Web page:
In 2006, the Superior Court ruled that HIV-positive Pennsylvanians accused of not telling their consensual sexual partners they have the virus can be charged with reckless endangerment. The case involved an HIV-positive man accused of having unprotected oral sex with another man, without disclosing his HIV-status. The accused did not ejaculate into the complainant’s mouth. Therefore, any kind of unprotected oral, as well as unprotected vaginal and anal sex without disclosure, may well be prosecuted. [Commonwealth v. Cordoba, 2006 WL 1875259 (Pa.Super.), 2006 PA Super 165.]

Commentary and analysis at: http://newyorklawschool.typepad.com/leonardlink/2006/07/unprotected_ora.html

Discussion: 

Although Pennsylvania does not have a specific criminal HIV-exposure law to address non-incarcerated persons and those who are not sex workers, numerous persons have been prosecuted for HIV exposure under general criminal laws, including murder, attempted murder,  and reckless endangerment (for sex-related cases) and making terroristic threats (for spitting and biting cases.)

The Positive Justice Project found at least 12 arrests/prosecutions by the end of 2010. Since then we are aware of one further prosecution, which resulted in conviction, for spitting and biting whilst HIV-positive.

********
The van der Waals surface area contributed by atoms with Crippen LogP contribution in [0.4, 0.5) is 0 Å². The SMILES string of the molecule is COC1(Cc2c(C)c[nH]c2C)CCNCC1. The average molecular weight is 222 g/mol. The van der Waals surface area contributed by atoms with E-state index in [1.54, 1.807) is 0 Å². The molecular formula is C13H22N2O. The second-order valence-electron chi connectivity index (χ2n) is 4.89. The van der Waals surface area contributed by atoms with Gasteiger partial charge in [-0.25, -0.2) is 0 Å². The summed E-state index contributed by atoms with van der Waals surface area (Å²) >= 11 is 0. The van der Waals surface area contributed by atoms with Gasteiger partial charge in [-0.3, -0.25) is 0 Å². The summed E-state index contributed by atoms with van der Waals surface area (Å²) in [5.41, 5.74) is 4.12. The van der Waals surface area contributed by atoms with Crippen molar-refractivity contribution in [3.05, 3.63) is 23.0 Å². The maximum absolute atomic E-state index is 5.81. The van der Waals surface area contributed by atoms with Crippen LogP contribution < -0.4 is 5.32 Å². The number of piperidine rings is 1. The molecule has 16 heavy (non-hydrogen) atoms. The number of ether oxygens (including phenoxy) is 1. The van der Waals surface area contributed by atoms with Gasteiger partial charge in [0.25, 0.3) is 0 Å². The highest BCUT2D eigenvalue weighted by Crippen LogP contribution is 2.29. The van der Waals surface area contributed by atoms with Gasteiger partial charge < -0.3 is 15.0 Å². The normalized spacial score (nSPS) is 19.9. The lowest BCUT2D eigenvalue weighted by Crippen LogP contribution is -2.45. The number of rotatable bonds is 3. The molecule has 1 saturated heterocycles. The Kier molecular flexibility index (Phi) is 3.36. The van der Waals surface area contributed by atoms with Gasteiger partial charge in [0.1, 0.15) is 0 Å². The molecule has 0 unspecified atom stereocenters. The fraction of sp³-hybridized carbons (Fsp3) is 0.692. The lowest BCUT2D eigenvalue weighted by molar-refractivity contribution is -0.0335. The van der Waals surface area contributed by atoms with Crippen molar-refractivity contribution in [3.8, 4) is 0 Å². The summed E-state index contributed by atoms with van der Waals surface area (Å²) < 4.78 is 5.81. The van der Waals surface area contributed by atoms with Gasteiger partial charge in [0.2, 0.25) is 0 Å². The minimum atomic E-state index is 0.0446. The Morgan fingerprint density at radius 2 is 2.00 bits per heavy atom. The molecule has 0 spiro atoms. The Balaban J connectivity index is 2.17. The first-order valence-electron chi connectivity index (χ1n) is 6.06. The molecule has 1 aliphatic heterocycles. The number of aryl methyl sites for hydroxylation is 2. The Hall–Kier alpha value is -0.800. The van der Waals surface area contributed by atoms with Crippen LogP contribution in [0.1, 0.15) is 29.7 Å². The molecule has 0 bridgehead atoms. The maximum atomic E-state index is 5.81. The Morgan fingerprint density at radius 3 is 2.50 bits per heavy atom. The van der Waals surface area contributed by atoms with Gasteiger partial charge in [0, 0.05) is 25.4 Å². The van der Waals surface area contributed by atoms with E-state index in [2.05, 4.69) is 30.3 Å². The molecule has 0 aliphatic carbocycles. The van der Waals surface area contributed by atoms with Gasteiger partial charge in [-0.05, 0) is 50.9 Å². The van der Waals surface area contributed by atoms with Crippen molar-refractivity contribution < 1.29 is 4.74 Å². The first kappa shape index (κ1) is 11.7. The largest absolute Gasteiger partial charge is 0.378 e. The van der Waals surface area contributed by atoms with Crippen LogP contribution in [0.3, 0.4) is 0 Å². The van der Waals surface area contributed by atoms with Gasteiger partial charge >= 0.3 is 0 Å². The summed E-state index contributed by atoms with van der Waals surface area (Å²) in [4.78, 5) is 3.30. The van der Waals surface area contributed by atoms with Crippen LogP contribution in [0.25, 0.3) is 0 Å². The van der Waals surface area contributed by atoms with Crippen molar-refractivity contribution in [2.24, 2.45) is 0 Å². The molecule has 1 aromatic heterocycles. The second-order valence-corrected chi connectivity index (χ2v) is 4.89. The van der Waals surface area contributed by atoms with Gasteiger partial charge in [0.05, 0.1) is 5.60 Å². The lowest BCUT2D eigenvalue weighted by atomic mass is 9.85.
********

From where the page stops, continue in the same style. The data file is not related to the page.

Survey respondents/Organisations working on HIV and the Law: 

Positive Justice Project. Ending & Defending Against HIV Criminalization, A  Manual For Advocates: Vol 1 States and Federal Laws and Prosecutions. Center for HIV Law and Policy, New York. Fall 2010 (with additional laws and cases through December 2011)

Further reading: 

Positive Justice Project. Ending & Defending Against HIV Criminalization, A  Manual For Advocates: Vol 1 States and Federal Laws and Prosecutions. Center for HIV Law and Policy, New York. Fall 2010 (with additional laws and cases through December 2011).

Recent cases can be found at: Positive Justice Project. Prosecutions and Arrests for HIV Exposure in the United States, 2008–2012. Center for HIV Law and Policy, 2012.

Further cases and news can be found at: http://criminalhivtransmission.blogspot.com/search/label/Pennsylvania

Other laws and policies with an impact on responses to HIV

Laws and regulations relating to entry, stay or residence in the country: